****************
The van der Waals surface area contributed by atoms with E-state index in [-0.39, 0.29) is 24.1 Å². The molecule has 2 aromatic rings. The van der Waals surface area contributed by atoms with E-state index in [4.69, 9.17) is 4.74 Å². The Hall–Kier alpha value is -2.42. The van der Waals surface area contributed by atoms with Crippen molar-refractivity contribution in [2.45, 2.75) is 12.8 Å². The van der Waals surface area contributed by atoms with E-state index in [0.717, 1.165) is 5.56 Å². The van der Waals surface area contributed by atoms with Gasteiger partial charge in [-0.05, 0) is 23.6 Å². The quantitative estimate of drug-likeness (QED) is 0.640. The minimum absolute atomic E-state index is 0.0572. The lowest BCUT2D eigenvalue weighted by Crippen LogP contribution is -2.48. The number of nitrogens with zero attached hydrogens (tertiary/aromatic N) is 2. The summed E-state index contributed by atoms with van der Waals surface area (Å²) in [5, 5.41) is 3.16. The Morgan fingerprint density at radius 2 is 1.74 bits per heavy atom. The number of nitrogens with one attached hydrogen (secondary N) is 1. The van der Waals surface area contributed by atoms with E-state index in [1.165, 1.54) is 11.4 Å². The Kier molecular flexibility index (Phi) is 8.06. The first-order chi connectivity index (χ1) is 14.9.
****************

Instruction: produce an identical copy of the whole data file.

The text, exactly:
The van der Waals surface area contributed by atoms with E-state index in [-0.39, 0.29) is 24.1 Å². The molecule has 2 aromatic rings. The van der Waals surface area contributed by atoms with E-state index in [4.69, 9.17) is 4.74 Å². The Hall–Kier alpha value is -2.42. The van der Waals surface area contributed by atoms with Crippen molar-refractivity contribution in [2.45, 2.75) is 12.8 Å². The van der Waals surface area contributed by atoms with E-state index in [0.717, 1.165) is 5.56 Å². The van der Waals surface area contributed by atoms with Gasteiger partial charge in [-0.05, 0) is 23.6 Å². The quantitative estimate of drug-likeness (QED) is 0.640. The minimum absolute atomic E-state index is 0.0572. The lowest BCUT2D eigenvalue weighted by Crippen LogP contribution is -2.48. The number of nitrogens with zero attached hydrogens (tertiary/aromatic N) is 2. The summed E-state index contributed by atoms with van der Waals surface area (Å²) in [5, 5.41) is 3.16. The Morgan fingerprint density at radius 2 is 1.74 bits per heavy atom. The number of nitrogens with one attached hydrogen (secondary N) is 1. The van der Waals surface area contributed by atoms with E-state index in [1.165, 1.54) is 11.4 Å². The Kier molecular flexibility index (Phi) is 8.06. The first-order chi connectivity index (χ1) is 14.9.